The information available about Edward Howell’s life in England and America seems to be compiled from many sources, most of which seem to fill in blanks in order to draw their own conclusions, a problem which is compounded by the fact that many of these sources appear to borrow from each other. For example, the record of Edward Howell’s name on the list of ‘freemen’ in Boston is a key primary source of data that many use—or misuse—when piecing together the timeline of his life. Beyond the issue of discrepancies among sources about the actual date that Edward Howell’s name appears on the list of freemen is the issue of the differing assumptions made by many sources about this date, assumptions that probably should not be made at all. The most rampant of these assumptions is that the date on the list of freemen was the date that Edward Howell arrived in America, which is unlikely. Others cite the date as the day that the list of freemen was ‘published,’ implying that Edward Howell may have sworn “The Oath of a Freeman” prior to the list’s date. This is one of many examples of discrepancies among sources regarding specific dates in Edward Howell’s life. I did not have the time or the money to seek out the best possible sources of information about the specifics of Edward Howell’s life, thus any dates or years I mention in my essay are educated conclusions based on a logical breakdown of information from all of my sources. Despite the taboo of Internet sources among academics, this is a case in which we already know that the sources lack credibility, so we do not expect every date to be perfectly accurate, and we may even be able to increase overall accuracy by cross-referencing sources.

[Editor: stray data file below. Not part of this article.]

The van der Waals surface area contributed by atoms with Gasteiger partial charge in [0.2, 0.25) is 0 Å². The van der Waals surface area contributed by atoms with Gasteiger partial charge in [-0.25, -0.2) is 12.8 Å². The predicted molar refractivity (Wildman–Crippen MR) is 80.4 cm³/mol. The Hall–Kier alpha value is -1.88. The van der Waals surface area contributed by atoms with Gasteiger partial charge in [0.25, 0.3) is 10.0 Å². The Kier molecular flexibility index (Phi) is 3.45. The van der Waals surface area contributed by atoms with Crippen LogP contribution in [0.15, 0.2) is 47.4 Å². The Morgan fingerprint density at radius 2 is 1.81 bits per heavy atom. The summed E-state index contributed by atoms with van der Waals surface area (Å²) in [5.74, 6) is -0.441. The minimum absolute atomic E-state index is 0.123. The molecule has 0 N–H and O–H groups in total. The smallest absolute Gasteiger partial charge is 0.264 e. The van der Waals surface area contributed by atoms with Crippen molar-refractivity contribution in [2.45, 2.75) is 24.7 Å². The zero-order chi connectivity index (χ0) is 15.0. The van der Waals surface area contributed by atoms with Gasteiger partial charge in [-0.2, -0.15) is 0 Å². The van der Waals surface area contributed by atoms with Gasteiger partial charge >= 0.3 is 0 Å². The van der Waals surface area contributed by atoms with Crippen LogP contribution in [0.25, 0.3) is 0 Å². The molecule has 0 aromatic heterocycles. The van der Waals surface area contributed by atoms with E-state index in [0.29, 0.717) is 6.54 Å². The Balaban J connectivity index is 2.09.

My other lines of research covered either extremely specific data, such as the altitude at the water’s surface of the ponds in Water Mill, NY, or information that is general enough to be credible wherever it is found, mainly the history of mill technology and the mill’s place in colonial American society. Information on these topics at the degree of specificity that I needed would be difficult for anyone to form a debatable opinion about; therefore any source I use is certainly credible enough. For example, the statement that ‘gristmills were an important part of colonial society because they allowed people to grind their grain into flour without having to do it by hand’ is understandable enough based on common knowledge that it is credible information whether it appears on a website or in The Journal of Colonial American Historians, Volume 231: Gristmills.


Appendix A: Elevation Profile of the ponds in Water Mill, LI, NY

This graphic depicts the ‘Mill Pond,’ and Mecox Bay with Edward Howell’s water-powered mill in the middle (labeled as Water Mill Museum). The elevation differential between the two bodies of water can be seen from the elevation profile. The Mill Pond has a 5 ft. surface elevation in comparison to the 1 ft. surface elevation of Mecox Bay. Note that the information may have a margin of error. Source: Google Earth

Appendix B: Likely site of the original Water Mill, built in 1644

When Edward Howell transferred ownership of the mill to William Ludlam in 1653, Ludlam moved the mill “1,000 [ft.] down the stream.” Note that the ‘Probable Original Site,’ is almost exactly 1,000 feet up stream from the ‘Current Mill Site’ (see the measurement in the box on the left).

Appendix C: The sea-poose

The sea-poose of Mecox Bay. Still maintained today.